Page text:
UPDATE: 3 p.m. — It might take several days for officials to declare a winner in the GOP Senate contest in Pennsylvania, as mail-in ballots are being counted in the deadlocked race.
“We expect to have unofficial results within a few days,” the Pennsylvania State Department said in a statement late Tuesday.
As the ballot counting continued into Wednesday, Mehmet Oz managed to overtake Dave McCormick. With the vast majority of ballots already tabulated, Oz is now leading by fewer than 2,000 votes, a slim enough margin to trigger a recount.
Late Tuesday, each candidate indicated he was confident he would win.
LANCASTER, Pa. — The tumultuous GOP Senate contest in Pennsylvania ended Tuesday without a clear winner as vote-counting showed Dave McCormick and Mehmet Oz in too-close-to-call territory.
No outlets have called the race, and neither campaign has conceded. It’s possible the vote might head into a mandatory recount if the eventual margin of victory is less than 0.5%.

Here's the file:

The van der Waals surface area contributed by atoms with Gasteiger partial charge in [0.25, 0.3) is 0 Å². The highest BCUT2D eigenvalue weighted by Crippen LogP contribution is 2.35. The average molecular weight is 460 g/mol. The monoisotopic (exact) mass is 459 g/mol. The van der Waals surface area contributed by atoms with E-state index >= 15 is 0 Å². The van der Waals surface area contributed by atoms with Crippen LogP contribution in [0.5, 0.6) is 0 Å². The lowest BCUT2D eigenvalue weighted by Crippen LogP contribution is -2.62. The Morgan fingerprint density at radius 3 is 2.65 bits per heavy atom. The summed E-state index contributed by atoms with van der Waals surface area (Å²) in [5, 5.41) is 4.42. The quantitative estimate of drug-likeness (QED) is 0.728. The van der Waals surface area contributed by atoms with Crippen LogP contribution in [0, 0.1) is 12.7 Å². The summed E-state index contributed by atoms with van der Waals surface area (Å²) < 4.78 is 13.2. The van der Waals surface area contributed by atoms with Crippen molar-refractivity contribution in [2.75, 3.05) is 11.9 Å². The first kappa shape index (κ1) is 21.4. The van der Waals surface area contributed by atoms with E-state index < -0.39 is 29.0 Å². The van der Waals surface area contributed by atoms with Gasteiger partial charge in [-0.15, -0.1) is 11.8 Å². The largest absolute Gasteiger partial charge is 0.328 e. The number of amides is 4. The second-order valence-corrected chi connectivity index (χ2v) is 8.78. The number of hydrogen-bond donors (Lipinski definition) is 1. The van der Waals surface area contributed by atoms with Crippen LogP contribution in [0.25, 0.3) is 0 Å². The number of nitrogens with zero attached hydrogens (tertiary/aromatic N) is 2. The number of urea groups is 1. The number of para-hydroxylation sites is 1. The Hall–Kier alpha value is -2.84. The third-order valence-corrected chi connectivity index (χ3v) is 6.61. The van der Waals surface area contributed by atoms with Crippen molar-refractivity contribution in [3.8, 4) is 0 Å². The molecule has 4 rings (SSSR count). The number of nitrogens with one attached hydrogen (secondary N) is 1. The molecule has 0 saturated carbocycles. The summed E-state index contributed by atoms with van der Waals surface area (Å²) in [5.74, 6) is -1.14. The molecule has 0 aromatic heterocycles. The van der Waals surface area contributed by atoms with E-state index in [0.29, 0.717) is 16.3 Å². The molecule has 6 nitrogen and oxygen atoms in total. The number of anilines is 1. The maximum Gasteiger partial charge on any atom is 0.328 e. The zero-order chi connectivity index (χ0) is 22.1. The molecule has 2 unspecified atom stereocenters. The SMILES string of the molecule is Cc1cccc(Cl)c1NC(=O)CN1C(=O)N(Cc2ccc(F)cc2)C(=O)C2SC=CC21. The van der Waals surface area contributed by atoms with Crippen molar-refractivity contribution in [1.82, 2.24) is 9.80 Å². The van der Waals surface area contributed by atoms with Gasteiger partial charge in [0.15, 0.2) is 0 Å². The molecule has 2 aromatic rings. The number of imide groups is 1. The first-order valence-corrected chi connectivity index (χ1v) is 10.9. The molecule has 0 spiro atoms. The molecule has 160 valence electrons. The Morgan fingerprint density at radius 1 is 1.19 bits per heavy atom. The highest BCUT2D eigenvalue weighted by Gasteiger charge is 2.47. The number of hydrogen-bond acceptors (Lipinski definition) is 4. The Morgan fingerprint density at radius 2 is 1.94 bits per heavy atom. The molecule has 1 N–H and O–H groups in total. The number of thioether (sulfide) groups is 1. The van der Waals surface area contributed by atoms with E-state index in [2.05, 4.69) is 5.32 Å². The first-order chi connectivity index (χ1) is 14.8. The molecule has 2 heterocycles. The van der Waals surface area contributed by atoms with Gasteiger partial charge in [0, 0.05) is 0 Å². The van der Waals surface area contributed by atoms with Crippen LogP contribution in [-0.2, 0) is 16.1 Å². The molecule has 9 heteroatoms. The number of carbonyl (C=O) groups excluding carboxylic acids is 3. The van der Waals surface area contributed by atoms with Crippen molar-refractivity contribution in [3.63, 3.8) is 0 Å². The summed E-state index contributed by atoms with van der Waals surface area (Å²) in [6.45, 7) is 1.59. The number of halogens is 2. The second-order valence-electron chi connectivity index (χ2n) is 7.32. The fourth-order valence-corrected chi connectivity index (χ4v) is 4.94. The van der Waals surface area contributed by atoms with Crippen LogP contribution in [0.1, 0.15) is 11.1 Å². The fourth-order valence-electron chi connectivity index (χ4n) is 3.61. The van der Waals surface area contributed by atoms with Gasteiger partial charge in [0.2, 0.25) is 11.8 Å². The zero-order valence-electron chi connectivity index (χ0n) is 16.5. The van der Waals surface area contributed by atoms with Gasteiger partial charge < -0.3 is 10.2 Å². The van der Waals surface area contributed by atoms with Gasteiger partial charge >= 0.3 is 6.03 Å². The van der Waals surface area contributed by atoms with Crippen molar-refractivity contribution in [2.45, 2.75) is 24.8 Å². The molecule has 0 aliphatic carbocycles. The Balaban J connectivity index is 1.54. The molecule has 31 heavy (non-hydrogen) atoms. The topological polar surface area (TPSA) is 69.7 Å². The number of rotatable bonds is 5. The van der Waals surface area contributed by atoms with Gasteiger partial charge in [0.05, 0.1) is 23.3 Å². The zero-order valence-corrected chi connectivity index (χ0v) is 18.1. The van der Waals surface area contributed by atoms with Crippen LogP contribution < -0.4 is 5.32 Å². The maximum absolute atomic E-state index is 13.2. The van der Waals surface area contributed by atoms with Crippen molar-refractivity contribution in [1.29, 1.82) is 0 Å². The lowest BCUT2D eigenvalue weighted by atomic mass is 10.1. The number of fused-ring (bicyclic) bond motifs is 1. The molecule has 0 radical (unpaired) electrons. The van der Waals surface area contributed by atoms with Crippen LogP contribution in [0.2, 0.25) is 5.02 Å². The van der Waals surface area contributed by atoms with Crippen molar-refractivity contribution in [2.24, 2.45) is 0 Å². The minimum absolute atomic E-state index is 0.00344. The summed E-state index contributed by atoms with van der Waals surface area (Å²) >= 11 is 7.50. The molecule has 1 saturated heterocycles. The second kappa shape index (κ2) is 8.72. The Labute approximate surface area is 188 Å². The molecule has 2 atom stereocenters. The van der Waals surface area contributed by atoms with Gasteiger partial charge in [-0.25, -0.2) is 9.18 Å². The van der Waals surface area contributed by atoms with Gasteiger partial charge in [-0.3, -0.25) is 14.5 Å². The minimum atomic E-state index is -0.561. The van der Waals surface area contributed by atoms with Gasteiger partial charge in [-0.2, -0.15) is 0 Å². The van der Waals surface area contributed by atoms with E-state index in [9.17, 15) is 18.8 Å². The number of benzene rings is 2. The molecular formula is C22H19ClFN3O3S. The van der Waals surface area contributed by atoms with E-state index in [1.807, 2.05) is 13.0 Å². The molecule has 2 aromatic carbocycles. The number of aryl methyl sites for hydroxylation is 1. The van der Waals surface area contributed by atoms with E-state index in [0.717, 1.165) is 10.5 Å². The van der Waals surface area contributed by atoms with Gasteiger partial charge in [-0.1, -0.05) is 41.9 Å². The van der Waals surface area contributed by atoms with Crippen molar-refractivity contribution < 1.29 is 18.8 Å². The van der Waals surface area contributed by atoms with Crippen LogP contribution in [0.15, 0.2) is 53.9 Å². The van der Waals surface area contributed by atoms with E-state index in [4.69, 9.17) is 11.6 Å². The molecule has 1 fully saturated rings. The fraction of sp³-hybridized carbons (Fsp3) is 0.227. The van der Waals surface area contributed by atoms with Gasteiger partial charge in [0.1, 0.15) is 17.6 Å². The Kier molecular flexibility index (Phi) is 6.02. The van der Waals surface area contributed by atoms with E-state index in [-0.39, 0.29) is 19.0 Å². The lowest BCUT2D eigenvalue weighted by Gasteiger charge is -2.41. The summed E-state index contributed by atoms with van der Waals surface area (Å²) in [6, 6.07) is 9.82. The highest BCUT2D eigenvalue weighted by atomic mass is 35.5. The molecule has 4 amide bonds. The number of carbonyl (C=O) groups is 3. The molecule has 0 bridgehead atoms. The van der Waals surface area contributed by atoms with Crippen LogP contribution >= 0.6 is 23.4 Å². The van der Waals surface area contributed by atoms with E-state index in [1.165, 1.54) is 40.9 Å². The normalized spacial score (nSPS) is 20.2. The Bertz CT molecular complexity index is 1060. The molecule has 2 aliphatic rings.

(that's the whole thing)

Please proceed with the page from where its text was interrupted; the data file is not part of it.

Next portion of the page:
McCormick, a former hedge fund executive, was leading Oz, the Donald Trump-backed TV doctor, by a fraction of a percent going into Wednesday.
Kathy Barnette, a hard-right conservative commentator who was trailing Oz and McCormick throughout the evening, didn’t concede at her election night party. But late in the evening, she seemed to signal it was over, acknowledging her backers who were dancing with two giant screens projecting Fox News in the background. Barnette, who had a surprise bump in polling, is projected to finish in third place.
“Don’t be discouraged because we have a country to save. The left has shown that they are not playing with us,” Barnette said, inside a catering-hall barn at a bucolic event center. “In order to steal the election away from me, they lied and they did a lot of it.”
McCormick and Oz spent tens of millions of dollars attacking each other in TV ads, making this contest for the Republican nomination the most expensive in the nation.
The lack of an immediate result on Tuesday doesn’t bode especially well for Trump. In this instance, his endorsement hasn’t been a definitive rubber stamp for the Republican nomination.
Both Oz and McCormick faced questions about their Pennsylvania residency, entanglements with China and conservative credentials.